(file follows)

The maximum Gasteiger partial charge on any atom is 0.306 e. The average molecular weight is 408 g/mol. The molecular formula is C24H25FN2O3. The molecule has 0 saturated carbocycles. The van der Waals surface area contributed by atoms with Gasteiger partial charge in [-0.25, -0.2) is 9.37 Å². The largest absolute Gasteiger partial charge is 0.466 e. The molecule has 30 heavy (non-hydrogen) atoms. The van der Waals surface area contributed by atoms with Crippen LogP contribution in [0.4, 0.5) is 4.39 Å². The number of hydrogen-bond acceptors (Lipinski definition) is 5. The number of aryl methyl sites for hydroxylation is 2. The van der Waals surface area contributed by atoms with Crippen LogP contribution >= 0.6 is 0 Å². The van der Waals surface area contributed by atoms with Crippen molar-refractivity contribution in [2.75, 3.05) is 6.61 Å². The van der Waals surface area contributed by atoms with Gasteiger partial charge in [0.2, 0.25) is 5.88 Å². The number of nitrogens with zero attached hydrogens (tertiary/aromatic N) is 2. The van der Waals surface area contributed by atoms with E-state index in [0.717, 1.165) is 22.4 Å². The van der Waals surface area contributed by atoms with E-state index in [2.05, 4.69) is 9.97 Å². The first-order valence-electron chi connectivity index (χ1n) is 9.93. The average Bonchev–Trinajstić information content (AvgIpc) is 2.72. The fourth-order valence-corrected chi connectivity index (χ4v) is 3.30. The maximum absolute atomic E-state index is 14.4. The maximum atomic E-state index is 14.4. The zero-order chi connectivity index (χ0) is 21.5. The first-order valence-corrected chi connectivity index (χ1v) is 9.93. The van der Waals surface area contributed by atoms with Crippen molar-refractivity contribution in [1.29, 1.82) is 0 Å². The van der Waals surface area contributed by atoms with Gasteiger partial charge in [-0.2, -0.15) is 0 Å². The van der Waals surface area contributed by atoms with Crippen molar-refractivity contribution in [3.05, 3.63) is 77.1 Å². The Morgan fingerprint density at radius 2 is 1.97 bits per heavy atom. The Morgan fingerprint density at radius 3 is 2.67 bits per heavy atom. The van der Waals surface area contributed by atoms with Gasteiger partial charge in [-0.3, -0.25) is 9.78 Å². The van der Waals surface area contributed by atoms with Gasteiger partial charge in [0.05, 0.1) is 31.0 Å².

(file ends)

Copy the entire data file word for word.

The maximum Gasteiger partial charge on any atom is 0.306 e. The average molecular weight is 408 g/mol. The molecular formula is C24H25FN2O3. The molecule has 0 saturated carbocycles. The van der Waals surface area contributed by atoms with Gasteiger partial charge in [-0.25, -0.2) is 9.37 Å². The largest absolute Gasteiger partial charge is 0.466 e. The molecule has 30 heavy (non-hydrogen) atoms. The van der Waals surface area contributed by atoms with Crippen LogP contribution in [0.4, 0.5) is 4.39 Å². The number of hydrogen-bond acceptors (Lipinski definition) is 5. The number of aryl methyl sites for hydroxylation is 2. The van der Waals surface area contributed by atoms with Crippen LogP contribution >= 0.6 is 0 Å². The van der Waals surface area contributed by atoms with Crippen molar-refractivity contribution in [2.75, 3.05) is 6.61 Å². The van der Waals surface area contributed by atoms with Gasteiger partial charge in [0.2, 0.25) is 5.88 Å². The number of nitrogens with zero attached hydrogens (tertiary/aromatic N) is 2. The van der Waals surface area contributed by atoms with E-state index in [0.717, 1.165) is 22.4 Å². The van der Waals surface area contributed by atoms with E-state index in [2.05, 4.69) is 9.97 Å². The first-order valence-electron chi connectivity index (χ1n) is 9.93. The average Bonchev–Trinajstić information content (AvgIpc) is 2.72. The fourth-order valence-corrected chi connectivity index (χ4v) is 3.30. The maximum absolute atomic E-state index is 14.4. The maximum atomic E-state index is 14.4. The zero-order chi connectivity index (χ0) is 21.5. The first-order valence-corrected chi connectivity index (χ1v) is 9.93. The van der Waals surface area contributed by atoms with Crippen molar-refractivity contribution in [1.29, 1.82) is 0 Å². The van der Waals surface area contributed by atoms with Gasteiger partial charge in [-0.2, -0.15) is 0 Å². The van der Waals surface area contributed by atoms with Crippen molar-refractivity contribution in [3.05, 3.63) is 77.1 Å². The Morgan fingerprint density at radius 2 is 1.97 bits per heavy atom. The Morgan fingerprint density at radius 3 is 2.67 bits per heavy atom. The van der Waals surface area contributed by atoms with Gasteiger partial charge in [-0.3, -0.25) is 9.78 Å². The van der Waals surface area contributed by atoms with Gasteiger partial charge in [0.05, 0.1) is 31.0 Å².